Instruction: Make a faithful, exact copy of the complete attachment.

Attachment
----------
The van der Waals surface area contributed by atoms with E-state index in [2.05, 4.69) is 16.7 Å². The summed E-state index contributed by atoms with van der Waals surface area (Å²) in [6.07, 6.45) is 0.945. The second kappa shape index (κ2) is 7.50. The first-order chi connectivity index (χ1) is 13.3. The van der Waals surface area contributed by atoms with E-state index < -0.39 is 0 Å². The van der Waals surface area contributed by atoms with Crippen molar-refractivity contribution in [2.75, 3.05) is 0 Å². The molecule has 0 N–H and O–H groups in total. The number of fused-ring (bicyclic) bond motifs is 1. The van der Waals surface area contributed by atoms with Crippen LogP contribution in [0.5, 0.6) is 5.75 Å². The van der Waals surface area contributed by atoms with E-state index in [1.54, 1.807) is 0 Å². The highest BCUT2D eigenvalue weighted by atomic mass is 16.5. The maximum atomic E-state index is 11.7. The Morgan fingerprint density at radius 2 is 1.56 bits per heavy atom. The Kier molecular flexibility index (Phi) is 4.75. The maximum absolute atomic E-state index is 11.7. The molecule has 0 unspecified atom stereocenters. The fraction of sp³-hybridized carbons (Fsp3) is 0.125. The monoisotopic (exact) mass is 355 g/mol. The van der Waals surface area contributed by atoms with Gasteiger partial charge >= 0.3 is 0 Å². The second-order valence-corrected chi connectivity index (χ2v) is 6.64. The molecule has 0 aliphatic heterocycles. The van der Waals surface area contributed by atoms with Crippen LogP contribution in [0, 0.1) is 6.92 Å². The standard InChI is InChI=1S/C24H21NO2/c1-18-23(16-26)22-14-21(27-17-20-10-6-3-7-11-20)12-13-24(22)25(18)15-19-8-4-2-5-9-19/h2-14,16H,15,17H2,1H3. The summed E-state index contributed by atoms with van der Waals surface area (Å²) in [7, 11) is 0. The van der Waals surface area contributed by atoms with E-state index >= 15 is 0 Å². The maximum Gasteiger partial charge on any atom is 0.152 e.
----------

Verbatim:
The van der Waals surface area contributed by atoms with E-state index in [2.05, 4.69) is 16.7 Å². The summed E-state index contributed by atoms with van der Waals surface area (Å²) in [6.07, 6.45) is 0.945. The second kappa shape index (κ2) is 7.50. The first-order chi connectivity index (χ1) is 13.3. The van der Waals surface area contributed by atoms with E-state index < -0.39 is 0 Å². The van der Waals surface area contributed by atoms with Crippen molar-refractivity contribution in [2.75, 3.05) is 0 Å². The molecule has 0 N–H and O–H groups in total. The number of fused-ring (bicyclic) bond motifs is 1. The van der Waals surface area contributed by atoms with Crippen LogP contribution in [0.5, 0.6) is 5.75 Å². The van der Waals surface area contributed by atoms with E-state index in [1.54, 1.807) is 0 Å². The highest BCUT2D eigenvalue weighted by atomic mass is 16.5. The maximum atomic E-state index is 11.7. The Morgan fingerprint density at radius 2 is 1.56 bits per heavy atom. The Kier molecular flexibility index (Phi) is 4.75. The maximum absolute atomic E-state index is 11.7. The molecule has 0 unspecified atom stereocenters. The fraction of sp³-hybridized carbons (Fsp3) is 0.125. The monoisotopic (exact) mass is 355 g/mol. The van der Waals surface area contributed by atoms with Gasteiger partial charge >= 0.3 is 0 Å². The second-order valence-corrected chi connectivity index (χ2v) is 6.64. The molecule has 0 aliphatic heterocycles. The van der Waals surface area contributed by atoms with Crippen LogP contribution in [0, 0.1) is 6.92 Å². The standard InChI is InChI=1S/C24H21NO2/c1-18-23(16-26)22-14-21(27-17-20-10-6-3-7-11-20)12-13-24(22)25(18)15-19-8-4-2-5-9-19/h2-14,16H,15,17H2,1H3. The summed E-state index contributed by atoms with van der Waals surface area (Å²) in [7, 11) is 0. The van der Waals surface area contributed by atoms with E-state index >= 15 is 0 Å². The maximum Gasteiger partial charge on any atom is 0.152 e.